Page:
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### Inverse of a matrix

All matrices we talk about here are $n \times n$ square matrices over a numeric field.

In linear algebra the definition of the concept invertible matrix is usually given this way.

Def.: A matrix is said to be invertible if there exists a matrix B such that $AB=BA=I$ where I is the identity matrix. In this case B is called the inverse matrix of A.

But I somehow don't like this definition, it seems too strong to me since it implies B is both left inverse (meaning $BA=I$) and right inverse (meaning $AB=I$) of the matrix A.

So let us try to introduce this concept in a somewhat different way.

Def.1: A matrix is said to be left invertible if there exists a matrix B such that $BA=I$ where I is the identity matrix. In this case B is called left inverse matrix of A.

Def.2: A matrix is said to be right invertible if there exists a matrix B such that $AB=I$ where I is the identity matrix. In this case B is called right inverse matrix of A.

We still don't know if left/right inverses of a matrix A exist and under what conditions. We also don't know if they are unique (in case they exist).

Now we will prove a few statements to clarify all this.

Th1: If a matrix A is left (or right) invertible then $\det (A) \ne 0$

Proof: We know that $\det (XY) = \det(X) \cdot \det(Y)$

If A is left invertible then there exists a matrix B such that $BA = I$. But then $1 = \det(I) = \det(BA) = \det(B) \cdot \det(A)$ And now it follows that $\det(A) \ne 0$

If A is right invertible then there exists a matrix B such that $AB = I$. But then $1 = \det(I) = \det(AB) = \det(A) \cdot \det(B)$ And now again it follows that $\det(A) \ne 0$

Th2: If $\det(A) \ne 0$ then A is left and right invertible.

Proof: The proof here is done by construction. If $A=(a_{ij})$, we construct the matrix $S=(A_{ji})$ which is the matrix formed by the cofactors of $A$ transposed. Then one easily shows (using previous theory from linear algebra) that the matrix $T = \frac{1}{\det(A)} \cdot S$ satisfies both $TA=I$ and $AT=I$

So far we proved that a matrix A is left/right invertible if and only if $\det(A) \ne 0$ In the case when $\det(A) \ne 0$, we also showed how one left inverse and one right inverse can be constructed i.e. we showed existence of the left/right inverses (the matrix T is both left and right inverse of A).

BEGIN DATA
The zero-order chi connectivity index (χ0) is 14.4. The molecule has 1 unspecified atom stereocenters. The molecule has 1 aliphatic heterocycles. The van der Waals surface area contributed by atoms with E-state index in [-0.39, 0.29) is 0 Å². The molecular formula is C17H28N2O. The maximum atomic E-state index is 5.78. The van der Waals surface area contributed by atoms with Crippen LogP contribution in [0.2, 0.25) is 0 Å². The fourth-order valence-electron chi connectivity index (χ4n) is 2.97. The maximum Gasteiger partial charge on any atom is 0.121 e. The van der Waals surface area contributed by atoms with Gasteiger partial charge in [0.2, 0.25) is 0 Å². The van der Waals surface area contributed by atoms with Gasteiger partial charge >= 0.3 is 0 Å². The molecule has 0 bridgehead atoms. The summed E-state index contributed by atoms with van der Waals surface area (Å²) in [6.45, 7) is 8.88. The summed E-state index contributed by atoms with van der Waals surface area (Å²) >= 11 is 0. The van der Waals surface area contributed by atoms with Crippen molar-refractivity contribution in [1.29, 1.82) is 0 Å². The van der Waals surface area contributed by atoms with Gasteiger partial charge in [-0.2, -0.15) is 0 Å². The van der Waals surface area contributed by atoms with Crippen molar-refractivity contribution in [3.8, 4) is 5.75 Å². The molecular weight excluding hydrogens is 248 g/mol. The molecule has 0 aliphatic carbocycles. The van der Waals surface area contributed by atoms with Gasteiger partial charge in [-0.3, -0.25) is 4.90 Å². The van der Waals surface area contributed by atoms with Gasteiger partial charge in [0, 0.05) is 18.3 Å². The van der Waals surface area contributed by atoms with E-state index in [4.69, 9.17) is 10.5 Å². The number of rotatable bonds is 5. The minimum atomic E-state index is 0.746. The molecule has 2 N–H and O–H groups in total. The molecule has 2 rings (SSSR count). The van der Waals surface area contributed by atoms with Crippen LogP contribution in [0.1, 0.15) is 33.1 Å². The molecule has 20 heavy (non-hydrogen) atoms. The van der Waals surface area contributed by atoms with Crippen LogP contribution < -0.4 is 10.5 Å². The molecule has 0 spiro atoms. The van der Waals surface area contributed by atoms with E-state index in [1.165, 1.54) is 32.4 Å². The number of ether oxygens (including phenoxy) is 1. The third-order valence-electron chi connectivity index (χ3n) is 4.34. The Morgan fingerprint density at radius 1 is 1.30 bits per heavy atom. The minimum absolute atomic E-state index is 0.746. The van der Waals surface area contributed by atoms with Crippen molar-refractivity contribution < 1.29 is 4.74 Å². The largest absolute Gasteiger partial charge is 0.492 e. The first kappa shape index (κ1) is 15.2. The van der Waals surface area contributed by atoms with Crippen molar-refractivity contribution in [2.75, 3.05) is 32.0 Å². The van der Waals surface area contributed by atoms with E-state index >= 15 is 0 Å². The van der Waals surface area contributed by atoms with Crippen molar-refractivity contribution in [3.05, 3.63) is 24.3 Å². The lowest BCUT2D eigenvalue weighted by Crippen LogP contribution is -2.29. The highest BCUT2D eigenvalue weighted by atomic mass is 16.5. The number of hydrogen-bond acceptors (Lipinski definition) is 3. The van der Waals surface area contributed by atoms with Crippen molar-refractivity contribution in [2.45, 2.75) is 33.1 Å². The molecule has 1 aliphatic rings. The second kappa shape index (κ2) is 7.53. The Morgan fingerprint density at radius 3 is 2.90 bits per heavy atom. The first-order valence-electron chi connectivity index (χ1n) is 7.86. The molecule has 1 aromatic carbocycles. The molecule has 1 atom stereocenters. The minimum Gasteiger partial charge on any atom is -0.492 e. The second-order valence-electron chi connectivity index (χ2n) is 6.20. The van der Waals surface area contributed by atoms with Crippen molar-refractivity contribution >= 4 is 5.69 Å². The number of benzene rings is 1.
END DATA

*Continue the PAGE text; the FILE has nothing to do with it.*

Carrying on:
This construction of $T$ (from $A$) is important so we will keep denoting this so-constructed matrix as $T$ for the rest of this post.

Th3: For each matrix $A$ with $\det(A) \ne 0$ there is a unique left inverse and a unique right inverse and they are both equal to the above constructed matrix $T$.

Proof: Let's assume that $BA=CA=I$ for some matrices $B,C$ - left inverses of $A$.

Then $T=IT=(BA)T=B(AT)=BI = B$

And also $T=IT=(CA)T=C(AT)=CI = C$

OK, so it follows that $B=C$ (and both B and C are equal to that special matrix T). This proves the uniqueness of the left inverse

Note that to prove the uniqueness of the left inverse we used the existence of the right inverse T of A.

The uniqueness of the right inverse is proved in the same way.

Let's assume that $AB'=AC'=I$ for some matrices $B',C'$ - right inverses of $A$.

Then $T=TI=T(AB')=(TA)B'=IB' = B'$

Also  $T=TI=T(AC')=(TA)C'=IC' = C'$

So it follows that $B'=C'$ (and both B' and C' are equal to that special matrix T). This proves the uniqueness of the right inverse

Note that to prove the uniqueness of the right inverse we used the existence of the left inverse T of A.

We are done. Now we have everything introduced in a clear way. We proved that A is left/right invertible if and only if its determinant is non-zero. And we proved that in that case (when the determinant is non-zero) the left/right inverses exists (T), and also that they are unique and coincide (both are equal to T).

### Elementary row/column operations on matrices

The elementary row/column operations on matrices are:

1) Multiplying the $i$-th row (column) by a number $\lambda \ne 0$.

$R_i := \lambda \cdot R_i$

2) Adding the $j$-th row/column multiplied by a number $\lambda$ to the $i$-th row/column.

$R_i := R_i + \lambda \cdot R_j$

3) Exchanging the rows/columns $i$ and $j$.

$R = R_i$

$R_i = R_j$

$R_j = R$

The interesting thing is that for square matrices each of these operations can be accomplished by matrix multiplication.

Let us define:

• $E$ - the identity matrix of order $n \times n$.
• $E_{ij}$ - the square matrix of order $n \times n$ which has an element $1$ at position $(i, j)$ and zeroes at all other positions.
• $A$ - any square matrix of order $n \times n$.

Then one can show that:

(1) Multiplying the i-th row/column of A by the number $\lambda \ne 0$ is accomplished by left/right multiplying A with the matrix $A_i(\lambda) = E + (\lambda-1)E_{ii}$

(2A) Adding the $j$-th row multiplied by a number $\lambda$ to the $i$-th row is accomplished by left multiplying A with the matrix $B_{ij}(\lambda) = E + \lambda E_{ij}$

(2B) Adding the $j$-th column multiplied by a number $\lambda$ to the $i$-th column is accomplished by right multiplying A with the matrix $B_{ji}(\lambda) = E + \lambda E_{ji}$

(3) Exchanging the rows/columns $i$ and $j$ is accomplished by left/right multiplying A with the matrix $C_{ij} = E - E_{ii} - E_{jj} + E_{ij} + E_{ji}$

The matrices $A_i(\lambda), B_{ij}(\lambda), C_{ij}$ are usually called matrices of the elementary transformations.